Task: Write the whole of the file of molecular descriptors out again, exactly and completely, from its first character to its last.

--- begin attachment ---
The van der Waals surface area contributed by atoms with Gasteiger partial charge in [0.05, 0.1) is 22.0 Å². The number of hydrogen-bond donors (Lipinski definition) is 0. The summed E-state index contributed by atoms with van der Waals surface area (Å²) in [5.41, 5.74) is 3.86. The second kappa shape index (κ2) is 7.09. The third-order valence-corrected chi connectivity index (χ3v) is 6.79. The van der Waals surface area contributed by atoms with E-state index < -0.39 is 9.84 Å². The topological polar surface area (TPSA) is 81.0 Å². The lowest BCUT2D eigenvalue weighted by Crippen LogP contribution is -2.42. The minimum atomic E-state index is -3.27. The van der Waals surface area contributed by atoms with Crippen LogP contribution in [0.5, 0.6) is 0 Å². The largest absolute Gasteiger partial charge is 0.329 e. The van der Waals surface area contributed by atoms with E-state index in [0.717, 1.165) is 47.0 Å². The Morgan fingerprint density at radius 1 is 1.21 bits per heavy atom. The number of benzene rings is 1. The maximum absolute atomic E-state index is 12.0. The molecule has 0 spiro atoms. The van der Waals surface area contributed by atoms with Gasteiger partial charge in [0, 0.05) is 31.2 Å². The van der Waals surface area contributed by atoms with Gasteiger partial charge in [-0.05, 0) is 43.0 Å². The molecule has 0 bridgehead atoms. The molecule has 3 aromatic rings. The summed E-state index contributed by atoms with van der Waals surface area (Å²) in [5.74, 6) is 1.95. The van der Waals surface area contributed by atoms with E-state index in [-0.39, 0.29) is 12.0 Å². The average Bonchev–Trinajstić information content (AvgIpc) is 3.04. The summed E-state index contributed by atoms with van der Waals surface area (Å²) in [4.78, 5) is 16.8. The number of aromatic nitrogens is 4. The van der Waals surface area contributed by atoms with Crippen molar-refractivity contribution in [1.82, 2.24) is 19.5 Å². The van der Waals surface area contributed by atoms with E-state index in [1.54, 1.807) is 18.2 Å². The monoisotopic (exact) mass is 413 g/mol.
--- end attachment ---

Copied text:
The van der Waals surface area contributed by atoms with Gasteiger partial charge in [0.05, 0.1) is 22.0 Å². The number of hydrogen-bond donors (Lipinski definition) is 0. The summed E-state index contributed by atoms with van der Waals surface area (Å²) in [5.41, 5.74) is 3.86. The second kappa shape index (κ2) is 7.09. The third-order valence-corrected chi connectivity index (χ3v) is 6.79. The van der Waals surface area contributed by atoms with E-state index < -0.39 is 9.84 Å². The topological polar surface area (TPSA) is 81.0 Å². The lowest BCUT2D eigenvalue weighted by Crippen LogP contribution is -2.42. The minimum atomic E-state index is -3.27. The van der Waals surface area contributed by atoms with Crippen LogP contribution in [0.5, 0.6) is 0 Å². The largest absolute Gasteiger partial charge is 0.329 e. The van der Waals surface area contributed by atoms with E-state index in [0.717, 1.165) is 47.0 Å². The Morgan fingerprint density at radius 1 is 1.21 bits per heavy atom. The number of benzene rings is 1. The maximum absolute atomic E-state index is 12.0. The molecule has 0 spiro atoms. The van der Waals surface area contributed by atoms with Gasteiger partial charge in [0, 0.05) is 31.2 Å². The van der Waals surface area contributed by atoms with Gasteiger partial charge in [-0.05, 0) is 43.0 Å². The molecule has 0 bridgehead atoms. The molecule has 3 aromatic rings. The summed E-state index contributed by atoms with van der Waals surface area (Å²) in [5.74, 6) is 1.95. The van der Waals surface area contributed by atoms with E-state index in [-0.39, 0.29) is 12.0 Å². The average Bonchev–Trinajstić information content (AvgIpc) is 3.04. The summed E-state index contributed by atoms with van der Waals surface area (Å²) in [4.78, 5) is 16.8. The number of aromatic nitrogens is 4. The van der Waals surface area contributed by atoms with Crippen molar-refractivity contribution in [1.82, 2.24) is 19.5 Å². The van der Waals surface area contributed by atoms with E-state index in [1.54, 1.807) is 18.2 Å². The monoisotopic (exact) mass is 413 g/mol.